Provincial and Territorial Governments

Part 1: Introduction to Provincial and Territorial Governments

This mini-course on Provincial & Territorial Governments is meant as a complement to NAWL’s core modules on Feminist Law Reform. NAWL is grateful to Amanda Therrien for her invaluable work as the primary author of this mini-course.

What happens when Provincial and Federal powers conflict?

If the provincial or federal governments attempt to legislate outside of their respective spheres, the impacted portion of the law may be found to be ultra vires (i.e., “outside the scope”) and thus invalid. Additionally, the doctrine of paramountcy states that when provincial and federal laws legislate on the same issue and conflict without either being ultra vires, the federal legislation will prevail. Click here to see the doctrine of paramountcy in action in the Supreme Court of Canada’s decision in Law Society of British Columbia v Mangat, 2001 SCC 67. An understanding of how the federal and provincial/territorial spheres of power interact and may conflict is an important aspect of feminist law reform: feminist advocates must ensure that they are approaching the branch of government that is empowered to enact the legislation they are advocating for.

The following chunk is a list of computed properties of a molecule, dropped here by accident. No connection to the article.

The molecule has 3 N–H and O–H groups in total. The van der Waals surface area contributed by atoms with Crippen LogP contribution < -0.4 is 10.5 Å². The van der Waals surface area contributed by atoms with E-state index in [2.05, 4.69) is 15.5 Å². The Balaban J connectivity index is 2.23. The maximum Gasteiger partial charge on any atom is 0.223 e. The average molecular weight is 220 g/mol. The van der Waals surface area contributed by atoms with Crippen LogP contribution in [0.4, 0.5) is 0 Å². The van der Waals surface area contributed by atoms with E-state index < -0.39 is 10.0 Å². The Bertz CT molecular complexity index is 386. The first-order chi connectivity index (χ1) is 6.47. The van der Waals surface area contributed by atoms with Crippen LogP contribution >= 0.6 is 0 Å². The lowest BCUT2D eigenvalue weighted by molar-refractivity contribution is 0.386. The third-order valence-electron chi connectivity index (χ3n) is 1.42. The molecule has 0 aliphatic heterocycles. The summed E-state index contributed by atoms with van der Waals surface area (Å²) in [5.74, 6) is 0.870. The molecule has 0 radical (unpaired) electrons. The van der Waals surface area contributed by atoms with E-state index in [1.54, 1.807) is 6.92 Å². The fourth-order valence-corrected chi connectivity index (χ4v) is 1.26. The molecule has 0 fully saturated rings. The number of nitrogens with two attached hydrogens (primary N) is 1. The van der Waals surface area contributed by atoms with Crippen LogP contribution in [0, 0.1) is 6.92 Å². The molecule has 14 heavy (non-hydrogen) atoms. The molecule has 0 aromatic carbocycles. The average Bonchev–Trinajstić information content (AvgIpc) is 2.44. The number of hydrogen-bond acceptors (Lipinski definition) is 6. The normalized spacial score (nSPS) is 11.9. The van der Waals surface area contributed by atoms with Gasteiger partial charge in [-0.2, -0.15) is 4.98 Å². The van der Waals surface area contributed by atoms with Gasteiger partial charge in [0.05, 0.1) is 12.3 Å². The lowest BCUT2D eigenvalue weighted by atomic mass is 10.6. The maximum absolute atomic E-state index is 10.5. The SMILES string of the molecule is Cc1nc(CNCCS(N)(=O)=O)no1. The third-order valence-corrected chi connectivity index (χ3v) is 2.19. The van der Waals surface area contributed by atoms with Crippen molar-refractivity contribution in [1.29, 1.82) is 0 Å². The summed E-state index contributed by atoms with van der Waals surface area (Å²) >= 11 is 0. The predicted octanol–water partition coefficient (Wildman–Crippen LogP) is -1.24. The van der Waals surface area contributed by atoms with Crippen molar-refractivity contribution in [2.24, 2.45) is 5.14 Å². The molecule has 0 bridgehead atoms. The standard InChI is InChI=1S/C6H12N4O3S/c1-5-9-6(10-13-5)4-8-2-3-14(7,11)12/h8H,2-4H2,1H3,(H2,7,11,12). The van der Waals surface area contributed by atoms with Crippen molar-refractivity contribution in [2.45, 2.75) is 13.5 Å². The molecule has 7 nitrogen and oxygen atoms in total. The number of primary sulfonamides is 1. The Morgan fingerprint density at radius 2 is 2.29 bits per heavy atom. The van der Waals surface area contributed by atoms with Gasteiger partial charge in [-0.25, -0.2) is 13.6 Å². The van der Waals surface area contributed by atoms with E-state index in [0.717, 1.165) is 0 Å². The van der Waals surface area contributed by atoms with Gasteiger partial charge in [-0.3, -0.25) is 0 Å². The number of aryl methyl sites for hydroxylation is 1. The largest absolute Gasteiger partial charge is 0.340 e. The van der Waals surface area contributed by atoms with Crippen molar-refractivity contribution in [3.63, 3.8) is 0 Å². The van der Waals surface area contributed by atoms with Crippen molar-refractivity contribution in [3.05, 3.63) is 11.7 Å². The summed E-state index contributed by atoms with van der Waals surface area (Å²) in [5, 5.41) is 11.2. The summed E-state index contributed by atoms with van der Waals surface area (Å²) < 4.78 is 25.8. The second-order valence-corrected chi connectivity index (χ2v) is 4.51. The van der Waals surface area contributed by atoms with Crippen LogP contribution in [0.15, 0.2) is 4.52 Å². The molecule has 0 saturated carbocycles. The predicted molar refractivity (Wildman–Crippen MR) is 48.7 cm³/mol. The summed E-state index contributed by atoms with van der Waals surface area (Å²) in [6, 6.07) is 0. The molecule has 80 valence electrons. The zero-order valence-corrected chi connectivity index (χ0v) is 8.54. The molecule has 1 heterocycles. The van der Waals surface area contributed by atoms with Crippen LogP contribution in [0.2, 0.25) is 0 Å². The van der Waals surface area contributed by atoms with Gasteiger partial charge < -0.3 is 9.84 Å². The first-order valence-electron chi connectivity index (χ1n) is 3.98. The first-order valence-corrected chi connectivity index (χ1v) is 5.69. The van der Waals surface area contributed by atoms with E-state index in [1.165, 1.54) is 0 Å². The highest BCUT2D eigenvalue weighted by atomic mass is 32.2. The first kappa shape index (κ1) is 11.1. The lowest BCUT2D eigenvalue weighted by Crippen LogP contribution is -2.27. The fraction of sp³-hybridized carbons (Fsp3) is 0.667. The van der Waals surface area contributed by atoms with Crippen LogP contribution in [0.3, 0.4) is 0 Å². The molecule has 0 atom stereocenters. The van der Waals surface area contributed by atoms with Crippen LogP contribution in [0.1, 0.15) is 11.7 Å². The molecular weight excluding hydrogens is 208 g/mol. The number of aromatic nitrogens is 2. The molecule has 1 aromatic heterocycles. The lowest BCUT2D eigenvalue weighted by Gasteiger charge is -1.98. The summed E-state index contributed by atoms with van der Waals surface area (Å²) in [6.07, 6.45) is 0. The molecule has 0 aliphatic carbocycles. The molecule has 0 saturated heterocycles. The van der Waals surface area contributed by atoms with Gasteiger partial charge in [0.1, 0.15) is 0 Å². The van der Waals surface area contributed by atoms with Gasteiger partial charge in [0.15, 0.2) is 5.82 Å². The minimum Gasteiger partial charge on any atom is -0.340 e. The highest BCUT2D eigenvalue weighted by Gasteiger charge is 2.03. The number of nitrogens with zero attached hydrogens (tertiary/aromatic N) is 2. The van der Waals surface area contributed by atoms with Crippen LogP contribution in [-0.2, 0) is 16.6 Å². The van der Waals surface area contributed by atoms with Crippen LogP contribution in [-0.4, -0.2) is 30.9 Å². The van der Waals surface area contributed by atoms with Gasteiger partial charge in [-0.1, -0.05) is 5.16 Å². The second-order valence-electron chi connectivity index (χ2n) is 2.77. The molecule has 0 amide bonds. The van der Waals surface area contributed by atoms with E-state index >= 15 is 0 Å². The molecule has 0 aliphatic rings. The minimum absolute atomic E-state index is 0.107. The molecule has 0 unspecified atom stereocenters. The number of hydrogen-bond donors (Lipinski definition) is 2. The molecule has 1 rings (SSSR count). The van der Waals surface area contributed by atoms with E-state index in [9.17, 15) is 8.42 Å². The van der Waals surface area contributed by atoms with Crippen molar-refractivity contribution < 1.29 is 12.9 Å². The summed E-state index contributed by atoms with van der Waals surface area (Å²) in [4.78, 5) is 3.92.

Read

Federalism and Equality Rights Implementation in Canada

Linda White


A Two-Way Street: Federalism and Women’s Politics in Canada and the United States

Jill Vickers


Engage & Discuss

Consult section 92 of the Constitution Act, 1867 or the relevant statue for the territory that you are located in. What powers does your Province/Territory have? How might federalism impact feminist law reform efforts? 

Part 2: The Structure of Provincial Governments and Yukon